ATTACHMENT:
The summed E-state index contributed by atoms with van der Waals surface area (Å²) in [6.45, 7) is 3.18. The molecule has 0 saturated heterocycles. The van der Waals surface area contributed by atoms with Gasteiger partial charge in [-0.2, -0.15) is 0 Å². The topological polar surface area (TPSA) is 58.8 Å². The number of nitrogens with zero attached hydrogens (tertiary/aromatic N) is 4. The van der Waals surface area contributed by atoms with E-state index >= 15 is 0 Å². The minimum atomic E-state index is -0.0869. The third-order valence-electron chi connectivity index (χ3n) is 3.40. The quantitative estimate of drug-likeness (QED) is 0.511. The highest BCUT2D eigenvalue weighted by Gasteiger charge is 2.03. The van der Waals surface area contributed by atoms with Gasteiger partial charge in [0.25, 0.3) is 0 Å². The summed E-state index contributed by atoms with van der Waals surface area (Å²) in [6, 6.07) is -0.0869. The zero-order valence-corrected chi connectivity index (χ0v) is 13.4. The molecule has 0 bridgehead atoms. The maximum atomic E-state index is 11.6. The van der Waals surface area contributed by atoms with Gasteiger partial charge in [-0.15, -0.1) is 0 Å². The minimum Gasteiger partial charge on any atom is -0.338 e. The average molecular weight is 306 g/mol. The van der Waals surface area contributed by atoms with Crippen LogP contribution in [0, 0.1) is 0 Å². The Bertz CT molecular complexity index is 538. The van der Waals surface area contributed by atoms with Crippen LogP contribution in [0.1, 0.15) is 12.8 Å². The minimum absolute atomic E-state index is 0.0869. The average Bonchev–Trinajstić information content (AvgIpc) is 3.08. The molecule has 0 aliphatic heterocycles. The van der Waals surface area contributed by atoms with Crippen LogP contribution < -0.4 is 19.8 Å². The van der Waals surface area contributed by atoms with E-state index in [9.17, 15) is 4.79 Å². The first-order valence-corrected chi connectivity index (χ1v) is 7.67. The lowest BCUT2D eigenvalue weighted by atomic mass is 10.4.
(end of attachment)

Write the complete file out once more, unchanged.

The summed E-state index contributed by atoms with van der Waals surface area (Å²) in [6.45, 7) is 3.18. The molecule has 0 saturated heterocycles. The van der Waals surface area contributed by atoms with Gasteiger partial charge in [-0.2, -0.15) is 0 Å². The topological polar surface area (TPSA) is 58.8 Å². The number of nitrogens with zero attached hydrogens (tertiary/aromatic N) is 4. The van der Waals surface area contributed by atoms with E-state index >= 15 is 0 Å². The minimum atomic E-state index is -0.0869. The third-order valence-electron chi connectivity index (χ3n) is 3.40. The quantitative estimate of drug-likeness (QED) is 0.511. The highest BCUT2D eigenvalue weighted by Gasteiger charge is 2.03. The van der Waals surface area contributed by atoms with Gasteiger partial charge in [0.25, 0.3) is 0 Å². The summed E-state index contributed by atoms with van der Waals surface area (Å²) in [6, 6.07) is -0.0869. The zero-order valence-corrected chi connectivity index (χ0v) is 13.4. The molecule has 0 bridgehead atoms. The maximum atomic E-state index is 11.6. The van der Waals surface area contributed by atoms with Gasteiger partial charge in [-0.15, -0.1) is 0 Å². The minimum Gasteiger partial charge on any atom is -0.338 e. The average molecular weight is 306 g/mol. The van der Waals surface area contributed by atoms with Crippen LogP contribution in [0, 0.1) is 0 Å². The Bertz CT molecular complexity index is 538. The van der Waals surface area contributed by atoms with Crippen LogP contribution in [0.1, 0.15) is 12.8 Å². The minimum absolute atomic E-state index is 0.0869. The average Bonchev–Trinajstić information content (AvgIpc) is 3.08. The molecule has 0 aliphatic heterocycles. The van der Waals surface area contributed by atoms with Crippen LogP contribution < -0.4 is 19.8 Å². The van der Waals surface area contributed by atoms with E-state index in [9.17, 15) is 4.79 Å². The first-order valence-corrected chi connectivity index (χ1v) is 7.67. The lowest BCUT2D eigenvalue weighted by atomic mass is 10.4.